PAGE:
To call The Body Shop a mere skin and body care store is to miss half of what makes it special. Late founder Dame Anita Roddick was a pioneer for ethical business practices; upon opening her first store in Brighton, England, in 1976, she developed company values such as "Defend Human Rights" and "Protect The Planet." She somehow balanced principles and profit, partnering in global campaigns with UNICEF, Greenpeace, Amnesty International, and the United Nations, all while ultimately expanding her brand into 2,500 locations in over 60 international markets. After her death in 2007, then-British Prime Minister Gordon Brown said, ?She campaigned for green issues for many years before it became fashionable to do so and inspired millions to the cause by bringing sustainable products to a mass market. . . . She was an inspiration.?
Indeed, the Body Shop exhibits an eco-friendliness and social consciousness that's hard to come by in a company of its size. Its products have been fair-trade since 1987, and its Against Animal Testing movement led to an EU-wide ban of animal testing of cosmetics. The products are made from ingredients harvested from around the world: shea butter from Ghana goes into body scrubs and butters, and Indian artisans craft wooden massagers and tote bags that are screenprinted by hand. But all that isn't to say the company's production practices overshadow its final products. Skincare treatments such as the brand?s iconic body butters, facial products, and gift collections often appear in Allure, Marie Claire, Lucky, Seventeen and other national publications.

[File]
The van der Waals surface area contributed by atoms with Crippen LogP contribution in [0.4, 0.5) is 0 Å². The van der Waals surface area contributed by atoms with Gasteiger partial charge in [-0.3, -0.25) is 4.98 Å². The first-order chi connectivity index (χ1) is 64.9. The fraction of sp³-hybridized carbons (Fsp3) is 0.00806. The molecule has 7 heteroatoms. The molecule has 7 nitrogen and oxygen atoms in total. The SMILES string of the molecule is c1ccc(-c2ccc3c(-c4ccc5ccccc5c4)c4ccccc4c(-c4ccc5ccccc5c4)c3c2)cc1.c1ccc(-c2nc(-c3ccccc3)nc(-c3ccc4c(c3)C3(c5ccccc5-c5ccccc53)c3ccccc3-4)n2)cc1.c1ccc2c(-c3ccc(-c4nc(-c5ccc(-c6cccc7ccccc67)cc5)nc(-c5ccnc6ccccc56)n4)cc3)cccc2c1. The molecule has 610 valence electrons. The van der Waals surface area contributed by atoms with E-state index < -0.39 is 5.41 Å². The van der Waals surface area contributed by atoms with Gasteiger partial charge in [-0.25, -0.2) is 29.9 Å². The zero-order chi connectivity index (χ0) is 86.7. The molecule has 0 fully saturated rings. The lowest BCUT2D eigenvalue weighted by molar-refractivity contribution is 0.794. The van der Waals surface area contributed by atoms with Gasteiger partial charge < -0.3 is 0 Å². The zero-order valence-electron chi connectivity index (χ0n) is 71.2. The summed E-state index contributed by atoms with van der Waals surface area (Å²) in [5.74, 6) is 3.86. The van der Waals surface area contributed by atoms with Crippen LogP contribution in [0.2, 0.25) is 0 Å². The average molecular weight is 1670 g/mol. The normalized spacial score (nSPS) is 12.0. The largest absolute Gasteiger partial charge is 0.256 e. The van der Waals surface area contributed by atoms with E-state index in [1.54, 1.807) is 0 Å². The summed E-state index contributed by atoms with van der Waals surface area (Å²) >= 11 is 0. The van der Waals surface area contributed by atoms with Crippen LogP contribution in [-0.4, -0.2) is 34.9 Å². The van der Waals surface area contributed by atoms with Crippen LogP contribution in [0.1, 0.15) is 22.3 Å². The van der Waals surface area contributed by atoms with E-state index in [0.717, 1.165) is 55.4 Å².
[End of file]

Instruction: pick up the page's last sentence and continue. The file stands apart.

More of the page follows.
South Oaks Pharmacy’s charismatic chemists dispense prescriptions, over-the-counter elixirs, and health-inducing products from their amply stocked apothecary shelves. Customers can soothe chapped lips with a stick of Burt’s Bees lip balm ($1.99) or relieve muscles sore from overly vigorous lip-balm applications with pain-relieving Blue Goo ($10.49). Make an appointment to bust seasonal bugs with an annual flu shot ($30) or keep bodies hale and hearty all year long with vitamins including Centrum, One-A-Day, and Flintstones. Keep bods smelling pleasant with $1 goods such as shampoo and toothpaste or tangibly preserve transient memories using the shop’s Kodak machine, which instantly spits out prints culled from memory sticks, Facebook, or your photographic memory.
TLC Hair Designs owner-operator Tracy Chapman transforms damaged, overgrown, or outdated hairdos at her work station in Salon Brands. Using her steady hands and knack for matching styles based on her clients' skin tones and facial features, Tracy cuts, layers, and shapes both men's and women's hair. Matrix and Logics Color DNA aid her as she adds accentuating highlights or all-over color to strands that need a new hue or a touchup of their natural green hue.